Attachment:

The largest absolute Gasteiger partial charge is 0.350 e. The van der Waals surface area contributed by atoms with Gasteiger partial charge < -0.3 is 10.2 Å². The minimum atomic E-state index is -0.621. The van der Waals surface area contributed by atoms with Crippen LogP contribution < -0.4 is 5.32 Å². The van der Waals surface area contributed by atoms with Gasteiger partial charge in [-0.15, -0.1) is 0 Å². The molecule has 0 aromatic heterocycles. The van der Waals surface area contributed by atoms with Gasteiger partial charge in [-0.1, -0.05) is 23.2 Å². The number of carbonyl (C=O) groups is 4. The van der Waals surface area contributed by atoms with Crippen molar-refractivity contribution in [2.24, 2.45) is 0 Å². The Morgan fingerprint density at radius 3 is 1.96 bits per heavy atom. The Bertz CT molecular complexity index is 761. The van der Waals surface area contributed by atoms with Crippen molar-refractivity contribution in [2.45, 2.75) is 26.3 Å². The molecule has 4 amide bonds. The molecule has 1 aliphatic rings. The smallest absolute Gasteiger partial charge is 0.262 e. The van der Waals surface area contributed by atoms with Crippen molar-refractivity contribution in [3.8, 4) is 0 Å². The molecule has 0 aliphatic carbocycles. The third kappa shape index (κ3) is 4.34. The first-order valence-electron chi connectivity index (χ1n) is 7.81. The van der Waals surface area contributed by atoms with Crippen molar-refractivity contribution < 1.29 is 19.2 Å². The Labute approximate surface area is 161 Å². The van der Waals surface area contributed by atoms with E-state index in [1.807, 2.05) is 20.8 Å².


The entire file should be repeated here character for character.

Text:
The largest absolute Gasteiger partial charge is 0.350 e. The van der Waals surface area contributed by atoms with Gasteiger partial charge < -0.3 is 10.2 Å². The minimum atomic E-state index is -0.621. The van der Waals surface area contributed by atoms with Crippen LogP contribution < -0.4 is 5.32 Å². The van der Waals surface area contributed by atoms with Gasteiger partial charge in [-0.15, -0.1) is 0 Å². The molecule has 0 aromatic heterocycles. The van der Waals surface area contributed by atoms with Gasteiger partial charge in [-0.1, -0.05) is 23.2 Å². The number of carbonyl (C=O) groups is 4. The van der Waals surface area contributed by atoms with Crippen molar-refractivity contribution in [2.24, 2.45) is 0 Å². The Morgan fingerprint density at radius 3 is 1.96 bits per heavy atom. The Bertz CT molecular complexity index is 761. The van der Waals surface area contributed by atoms with Crippen molar-refractivity contribution in [2.45, 2.75) is 26.3 Å². The molecule has 4 amide bonds. The molecule has 1 aliphatic rings. The smallest absolute Gasteiger partial charge is 0.262 e. The van der Waals surface area contributed by atoms with Crippen molar-refractivity contribution in [3.8, 4) is 0 Å². The molecule has 0 aliphatic carbocycles. The third kappa shape index (κ3) is 4.34. The first-order valence-electron chi connectivity index (χ1n) is 7.81. The van der Waals surface area contributed by atoms with Crippen molar-refractivity contribution < 1.29 is 19.2 Å². The Labute approximate surface area is 161 Å². The van der Waals surface area contributed by atoms with E-state index in [1.807, 2.05) is 20.8 Å².